“In view of the motion which has been made for judgment on the pleadings, it is my opinion that under the holding in South v. French, 40 Cal.App. 28, 180 P. 357 and Wilson v. Troy, 19 Cal.App.2d 156, 64 P.2d 1141 and Randleman v. Boeres, 93 Cal.App. 745, 270 P. 374, that the motion must be sustained. My thought is this: That the complaint, as it stands, does not adequately allege by facts, the termination of the proceedings as required in the Troy case, and secondly, that as the complaint itself alleges there was a binding over by the Justice's Court to the Superior Court, that the allegation that the Superior Court, dismissed the action for want of evidence may be taken, if at all, in view of the Troy case, as a termination of the proceedings, but in view of 93 Cal.App. 745, 270 P. 374, it may not be considered on the question of probable cause, and therefore, the complaint showing probable cause, as it now stands, the motion will have to be sustained. * * *”

Following the granting of the motion for judgment on the pleadings, plaintiff immediately moved for permission to file a second amended complaint, which motion was denied. Five days thereafter, on April 5, 1941, plaintiff filed his “intention to move for a new trial” and “motion to vacate judgment,” with affidavits of merit and a proposed second amended complaint. When these motions came on for hearing, the court, on July 17, made its order granting plaintiff's motion to vacate the judgment, with permission to file his second complaint. Thereafter defendants moved to vacate the order granting plaintiff's motion to vacate the judgment, which said motion on the part of defendants was denied. From both the order granting plaintiff's “motion to vacate judgment” and the order denying defendants' motion to vacate the last mentioned order, defendants prosecute this appeal.

In passing upon defendants' motion to set aside the order vacating the judgment on the pleadings, the court filed a memorandum ruling, which we herewith set forth because of its relevancy to subsequent discussion by us herein of the legality of the order made by the court vacating the order granting judgment on the pleadings and the jurisdiction of the court to make such order. Said memorandum is as follows:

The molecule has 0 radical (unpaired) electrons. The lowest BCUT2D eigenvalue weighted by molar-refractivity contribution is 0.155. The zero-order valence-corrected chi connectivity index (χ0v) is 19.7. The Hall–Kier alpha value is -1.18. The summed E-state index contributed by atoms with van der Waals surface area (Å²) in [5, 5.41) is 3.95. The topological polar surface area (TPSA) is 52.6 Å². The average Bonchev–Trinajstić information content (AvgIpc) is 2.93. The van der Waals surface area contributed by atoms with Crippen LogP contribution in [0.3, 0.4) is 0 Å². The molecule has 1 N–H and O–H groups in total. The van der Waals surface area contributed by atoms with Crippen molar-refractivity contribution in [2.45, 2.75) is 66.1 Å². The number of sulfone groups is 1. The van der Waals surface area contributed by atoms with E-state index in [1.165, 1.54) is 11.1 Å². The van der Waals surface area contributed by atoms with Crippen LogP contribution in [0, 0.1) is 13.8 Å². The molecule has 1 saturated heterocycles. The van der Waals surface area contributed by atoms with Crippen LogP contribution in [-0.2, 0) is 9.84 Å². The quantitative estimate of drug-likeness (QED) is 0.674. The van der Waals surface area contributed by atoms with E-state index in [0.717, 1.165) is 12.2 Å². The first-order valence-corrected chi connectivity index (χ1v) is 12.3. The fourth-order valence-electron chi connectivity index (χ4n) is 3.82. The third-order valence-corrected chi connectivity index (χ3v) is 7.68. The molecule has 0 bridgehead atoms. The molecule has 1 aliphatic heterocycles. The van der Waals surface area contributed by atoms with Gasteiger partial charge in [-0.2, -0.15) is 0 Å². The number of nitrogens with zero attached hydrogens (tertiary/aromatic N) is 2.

“When the above entitled case was called for trial before a jury, the defendants, before the jury was sworn, made a motion for judgment on the pleadings. The case having been fully argued I announced that the motion for judgment on the pleadings would have to be sustained on the authority of Wilson v. Troy, 19 Cal.App.2d 156, 64 P.2d 1141. Thereupon, before any formal entry was made in the minutes or otherwise, counsel for plaintiff requested permission to file an amended complaint. I announced that the motion for judgment on the pleadings having been made I felt his motion to amend came too late and that I was not authorized under the cases to consider his motion. I stated that if he was entitled to the ruling he requested it was my opinion he would have to file a formal motion in the Law and Motion Department of the Court (Dept. 35). I also stated that if I had the authority to permit plaintiff to amend, after the motion for judgment on the pleadings had been filed and I had announced my ruling thereon, I would grant the motion to amend on condition that the costs which had been incurred be paid by the plaintiff. Thereupon the minute order was made of the action of the Court and subsequently, in April, the judgment was signed.